Undersea volcano threatens southern Italy: report

Mar 29, 2010
View of lava spewing out of the Stromboli volcano in Sicily, Italy. A vulcanologist has warned that the Marsili volcano -- Europe's largest undersea volcano -- could disintegrate and unleash a tsunami that would engulf southern Italy "at any time".

Europe's largest undersea volcano could disintegrate and unleash a tsunami that would engulf southern Italy "at any time", a prominent vulcanologist warned in an interview published Monday.

The Marsili volcano, which is bursting with magma, has "fragile walls" that could collapse, Enzo Boschi told the leading daily Corriere della Sera.

"It could even happen tomorrow," said Boschi, president of the National Institute of Geophysics and (INGV).

"Our latest research shows that the volcano is not structurally solid, its walls are fragile, the magma chamber is of sizeable dimensions," he said. "All that tells us that the volcano is active and could begin erupting at any time."

The event would result in "a strong that could strike the coasts of Campania, Calabria and Sicily," Boschi said.

The undersea Marsili, 3,000 meters (9,800 feet) tall and located some 150 kilometres (90 miles) southwest of Naples, has not erupted since the start of recorded history.

It is 70 kilometres long and 30 kilometres wide, and its crater is some 450 metres below the surface of the Tyrrhenian Sea.

"A rupture of the walls would let loose millions of cubic metres of material capable of generating a very powerful wave," Boschi said.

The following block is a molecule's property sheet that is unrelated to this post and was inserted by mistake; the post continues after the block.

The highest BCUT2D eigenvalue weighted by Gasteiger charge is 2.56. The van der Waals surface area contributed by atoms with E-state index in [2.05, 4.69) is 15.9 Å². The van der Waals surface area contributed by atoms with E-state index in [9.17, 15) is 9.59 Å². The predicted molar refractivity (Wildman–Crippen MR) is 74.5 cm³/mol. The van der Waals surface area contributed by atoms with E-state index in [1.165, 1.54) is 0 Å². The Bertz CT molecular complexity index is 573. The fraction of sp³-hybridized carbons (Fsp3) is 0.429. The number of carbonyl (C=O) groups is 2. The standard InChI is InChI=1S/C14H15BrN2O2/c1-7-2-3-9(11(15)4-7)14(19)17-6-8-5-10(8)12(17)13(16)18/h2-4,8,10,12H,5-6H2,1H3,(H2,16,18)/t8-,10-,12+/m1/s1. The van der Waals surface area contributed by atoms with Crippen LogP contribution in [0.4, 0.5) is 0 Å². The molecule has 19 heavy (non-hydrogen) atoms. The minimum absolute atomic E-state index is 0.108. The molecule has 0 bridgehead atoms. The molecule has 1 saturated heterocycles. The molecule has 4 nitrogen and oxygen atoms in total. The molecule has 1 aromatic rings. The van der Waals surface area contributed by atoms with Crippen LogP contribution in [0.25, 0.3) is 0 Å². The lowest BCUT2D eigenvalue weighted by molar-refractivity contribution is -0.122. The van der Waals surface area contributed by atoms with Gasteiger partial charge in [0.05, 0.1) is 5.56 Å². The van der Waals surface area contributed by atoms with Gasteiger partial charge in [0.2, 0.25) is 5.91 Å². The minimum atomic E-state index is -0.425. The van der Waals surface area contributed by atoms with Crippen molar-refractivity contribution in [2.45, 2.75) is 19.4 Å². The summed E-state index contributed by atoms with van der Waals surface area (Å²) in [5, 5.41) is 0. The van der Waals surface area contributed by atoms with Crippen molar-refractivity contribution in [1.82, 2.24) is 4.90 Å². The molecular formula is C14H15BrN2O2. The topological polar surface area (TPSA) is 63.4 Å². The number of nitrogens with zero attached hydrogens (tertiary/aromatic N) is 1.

"While the indications that have been collected are precise, it is impossible to make predictions. The risk is real but hard to evaluate."

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jerryd
3 / 5 (1) Mar 29, 2010
that's a little limited thought as it would do about as much damage to many other med countries
fixer
2 / 5 (1) Mar 29, 2010
It won't do anyone any good, thats for sure!
It seems vulcanology is on the rise around the world.
Truth
4.5 / 5 (2) Mar 29, 2010
It won't do anyone any good, thats for sure!
It seems vulcanology is on the rise around the world.

In comparison to earlier epochs in Earth's history, today's vulcanic activity is miniscule. But because of our heightened awareness of such phenomena, due to our technology, it appears to some people to be "unusual". Same goes for earthquakes, climate change, etc. Truly, in view of Earth's past, our present time is about as calm as it can get.
CaptRam
3 / 5 (1) Mar 30, 2010
Gezzzz Im sailing over this area all the time, now I it will go thru my mind everytime im in the area thanks!
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tempodulu
not rated yet Apr 06, 2010
The power of volcanoes is incredible and could well be responsible for a devastating event that could easily wipe out mankind. It's not if that will happen but when:
http://al-terity....ian.html